- A city worker who was informed several months before she filed a grievance that she was going to be demoted could not claim that the employer's action stemmed from retaliation (Welton v. Durham County, No. 18-2340 (4th Cir. August 28, 2019)).
- Marqueta Welton, a deputy county manager, competed for the open position of county manager before withdrawing her application; she alleged she suffered harassment and humiliation over the next two years she served under the new county manager. Welton sued, claiming retaliation for challenging her boss's candidacy and also for filing workplace grievances.
- The trial court dismissed most of the claims, and the 4th U.S. Circuit Court of Appeals affirmed. Welton was told, prior to filing her workplace grievance, that she was being reassigned to a lower-paying position due to a reorganization. Even though the actual demotion happened after the grievance was filed, the grievance "simply had no bearing on the earlier decision to demote her," the 4th Circuit said.
It is illegal for employers to punish employees for taking advantage of the protections offered by equal employment opportunity laws. For example, it is unlawful to retaliate against employees for filing charges with the Equal Employment Opportunity Commission (EEOC) or filing a lawsuit alleging workplace discrimination. Retaliatory acts can include transferring an employee to a less desirable position, engaging in verbal or physical abuse or making the person's work more difficult.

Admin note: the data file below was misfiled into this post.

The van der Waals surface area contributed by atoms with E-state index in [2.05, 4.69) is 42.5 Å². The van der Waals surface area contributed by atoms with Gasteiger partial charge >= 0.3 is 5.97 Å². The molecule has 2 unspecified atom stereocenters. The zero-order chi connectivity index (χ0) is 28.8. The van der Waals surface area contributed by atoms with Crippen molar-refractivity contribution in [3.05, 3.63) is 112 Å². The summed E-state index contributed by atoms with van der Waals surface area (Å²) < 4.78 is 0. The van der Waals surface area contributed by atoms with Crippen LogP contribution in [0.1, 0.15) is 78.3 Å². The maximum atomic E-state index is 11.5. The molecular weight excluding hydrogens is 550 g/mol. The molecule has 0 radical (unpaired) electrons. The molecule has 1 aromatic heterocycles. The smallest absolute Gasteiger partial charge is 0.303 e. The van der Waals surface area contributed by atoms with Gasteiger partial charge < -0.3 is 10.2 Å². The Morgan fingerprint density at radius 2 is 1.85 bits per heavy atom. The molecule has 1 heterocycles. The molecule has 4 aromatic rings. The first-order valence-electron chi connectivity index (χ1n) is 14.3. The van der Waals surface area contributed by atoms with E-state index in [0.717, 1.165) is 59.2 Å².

Timing alone can establish a prima facie case of retaliation, experts have said. Courts have said that, in some cases, temporal proximity can be enough to prove circumstantial evidence of retaliation in establishing a prima facie case and for showing pretext. Evidence based on timing alone can be sufficient to send the issue of discrimination or retaliation to a jury, even when alternative reasons are offered by the defendant.
Experts have recommended that employers screen the managers overseeing employees involved in protected activity for "retaliation red flags" such as increased supervision or monitoring, new performance issues, higher standards or expectations, and supervisor complaints about the employee. If there are performance issues, detailed, contemporaneous documentation is crucial to establishing that discipline is justified and not merely an illegal response to protected activity.